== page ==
Culinary-school classmates bring global flavors to the American market

When Nevielle Panthaky, the VP of Culinary and Menu Development at Chipotle, arrived at the Culinary Institute of America (CIA), he wasn’t just new to the school; he was recently emigrated to the U.S. after a life of world exploration. His family was born in India. He had lived in England and Africa since he was seven years old. Maneet Chanhan, Chef/Owner at four restaurants in Nashville, was an upperclassman and took Panthaky under her wing in order to support him as he settled in his new school.

NRN reunited these long-time friends for a candid discussion about how it feels to innovate with global flavors, techniques, and for an American market.

MC: I can still recall you arriving at school and thinking we had to connect.

NP:  You were so kind to me when I got to CIA. You were so understanding of my journey. When I arrived at CIA, one of my most important mentors was you.


NP: I interned at Tabla, which was run at the time by Floyd Cardoz, who was my second great mentor. My father had trained him years ago and worked with him so it was a poetic and serendipitous experience.

MC: It was difficult to adjust from my own experience. I did my undergraduate in hotel management in India and then I came to the United States to study at the CIA. This was a very wake-up call. I was the top student in my class at the Indian hotel administration school. Then there is reality. I had the hardest time getting anyone to sponsor my paperwork.

NP:  That had to be hard.

MC. In hindsight, that was a really lucky moment for me. It was because I was forced to work in an Indian restaurant which was owned and operated by my aunt, uncle, and cousin. I had previously only trained to become a pastry chef. It was then that I realized the gross misperceptions that Indian food had. This experience changed my life. This was the moment I made the decision to eat more savory food and less in baking and pastry.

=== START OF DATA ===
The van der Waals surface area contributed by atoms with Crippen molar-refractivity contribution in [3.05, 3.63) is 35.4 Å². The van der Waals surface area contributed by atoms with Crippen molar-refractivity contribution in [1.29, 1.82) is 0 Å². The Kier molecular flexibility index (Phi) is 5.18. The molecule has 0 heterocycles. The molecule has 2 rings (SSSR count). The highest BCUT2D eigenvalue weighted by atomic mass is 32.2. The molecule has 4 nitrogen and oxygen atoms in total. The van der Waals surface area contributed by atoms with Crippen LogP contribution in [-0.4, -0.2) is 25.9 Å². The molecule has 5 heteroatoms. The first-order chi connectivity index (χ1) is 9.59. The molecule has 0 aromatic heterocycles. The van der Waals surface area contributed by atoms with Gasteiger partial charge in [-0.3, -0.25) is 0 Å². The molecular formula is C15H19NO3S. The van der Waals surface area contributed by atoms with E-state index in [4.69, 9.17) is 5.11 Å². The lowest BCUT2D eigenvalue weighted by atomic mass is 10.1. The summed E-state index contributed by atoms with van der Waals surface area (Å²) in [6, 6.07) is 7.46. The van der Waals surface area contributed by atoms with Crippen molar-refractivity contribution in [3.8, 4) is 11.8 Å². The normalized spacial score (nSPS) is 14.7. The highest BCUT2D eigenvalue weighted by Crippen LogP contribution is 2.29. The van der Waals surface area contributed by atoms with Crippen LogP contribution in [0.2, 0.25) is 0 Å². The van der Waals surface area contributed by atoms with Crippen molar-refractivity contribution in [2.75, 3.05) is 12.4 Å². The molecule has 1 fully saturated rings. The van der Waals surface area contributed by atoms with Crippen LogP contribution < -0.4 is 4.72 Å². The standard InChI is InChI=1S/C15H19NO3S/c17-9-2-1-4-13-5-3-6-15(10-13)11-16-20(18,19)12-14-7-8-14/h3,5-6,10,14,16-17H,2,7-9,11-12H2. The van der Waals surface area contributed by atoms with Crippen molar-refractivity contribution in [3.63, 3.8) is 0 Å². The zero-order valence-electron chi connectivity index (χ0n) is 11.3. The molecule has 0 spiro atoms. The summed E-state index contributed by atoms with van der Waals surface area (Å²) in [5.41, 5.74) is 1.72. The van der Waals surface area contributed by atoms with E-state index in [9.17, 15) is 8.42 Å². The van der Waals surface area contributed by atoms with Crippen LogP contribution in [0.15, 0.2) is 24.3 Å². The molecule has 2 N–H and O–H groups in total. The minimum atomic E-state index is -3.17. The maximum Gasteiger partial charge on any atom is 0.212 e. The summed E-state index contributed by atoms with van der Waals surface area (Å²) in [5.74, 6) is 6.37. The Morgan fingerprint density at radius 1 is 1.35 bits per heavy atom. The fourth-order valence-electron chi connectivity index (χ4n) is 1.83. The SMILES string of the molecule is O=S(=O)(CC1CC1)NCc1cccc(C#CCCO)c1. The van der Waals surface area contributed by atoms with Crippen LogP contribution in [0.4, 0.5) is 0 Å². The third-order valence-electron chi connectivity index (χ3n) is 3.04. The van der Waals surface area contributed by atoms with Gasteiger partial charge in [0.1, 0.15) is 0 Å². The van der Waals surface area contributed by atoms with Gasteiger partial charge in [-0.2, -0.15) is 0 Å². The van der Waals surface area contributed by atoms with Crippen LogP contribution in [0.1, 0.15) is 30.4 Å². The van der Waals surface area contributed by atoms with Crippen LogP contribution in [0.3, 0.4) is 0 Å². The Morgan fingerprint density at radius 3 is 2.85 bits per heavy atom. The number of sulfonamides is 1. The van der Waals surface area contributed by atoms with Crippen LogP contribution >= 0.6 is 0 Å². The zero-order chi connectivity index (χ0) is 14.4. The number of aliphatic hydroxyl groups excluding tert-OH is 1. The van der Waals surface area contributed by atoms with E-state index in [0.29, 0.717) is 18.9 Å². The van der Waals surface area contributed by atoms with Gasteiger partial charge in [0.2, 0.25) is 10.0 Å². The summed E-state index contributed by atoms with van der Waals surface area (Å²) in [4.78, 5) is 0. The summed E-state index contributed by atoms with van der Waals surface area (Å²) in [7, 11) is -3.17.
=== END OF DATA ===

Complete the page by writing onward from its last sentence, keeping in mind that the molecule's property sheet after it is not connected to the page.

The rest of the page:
NP. It is fascinating to discover what makes you choose your path. I made a conscious effort to jump into the corporate world 12 years ago with my two children. I felt that the startups and other ideas I was working in were not right for me and my family. I wanted to be there with my family.

MC: Was it a difficult change?

NP: It was a learning curve. But I am glad that I made the change. One of my greatest lessons has been on the corporate side. I report into the marketing function. Everything I do in Culinary has an intrinsic connection to Marketing. This is fascinating. It’s possible to understand the thinking of the C-level leaders in the business and how they see it today and tomorrow. That as much as the food is important, and the menu innovation is important — the context under which you develop those products, and how you build the story to grow the business, is something that is very inspiring.

MC: This sounds fantastic. It is important to look at marketing and cuisine in a holistic way. Media has been a major part of my business’ growth. There are more opportunities available because people are home. They are watching TV, scrolling Instagram, so there is more content. It’s critical. It’s like the Hindi saying that is translated into “If the peacock dances in the middle of the forest and nobody sees it, why does the peacock dance?”You must be able to explain what you do. It doesn’t matter how amazing your idea is or how delicious your food is. What’s the point?

NP: Does it make it harder to be exposed?

MC: Yes. It is important that everyone on the team understands that there is no room for error. I keep telling my team that everyone will see me. “Tournament of Champions”Or “Chopped”You can also share a recipe on Instagram and they will come to the restaurant because of it. If we don’t follow through or fail to deliver, it’s over. We have lost them. It is important to strike a balance between delivery and follow up. The media played a significant role in bringing people in, at least for the first occasion. The rest of your team has to ensure that they have an experience that keeps them coming back.

NP: That’s an interesting element, right! Because, regardless of your size or other factors, everything you need to be said is accurate for everyone. We now have a team that focuses on the consumer today. Who are our target clients? Who are they? Why are they coming into the room? How often do they come in? What are they buying What time are they buying it? What is their mindset about buying it?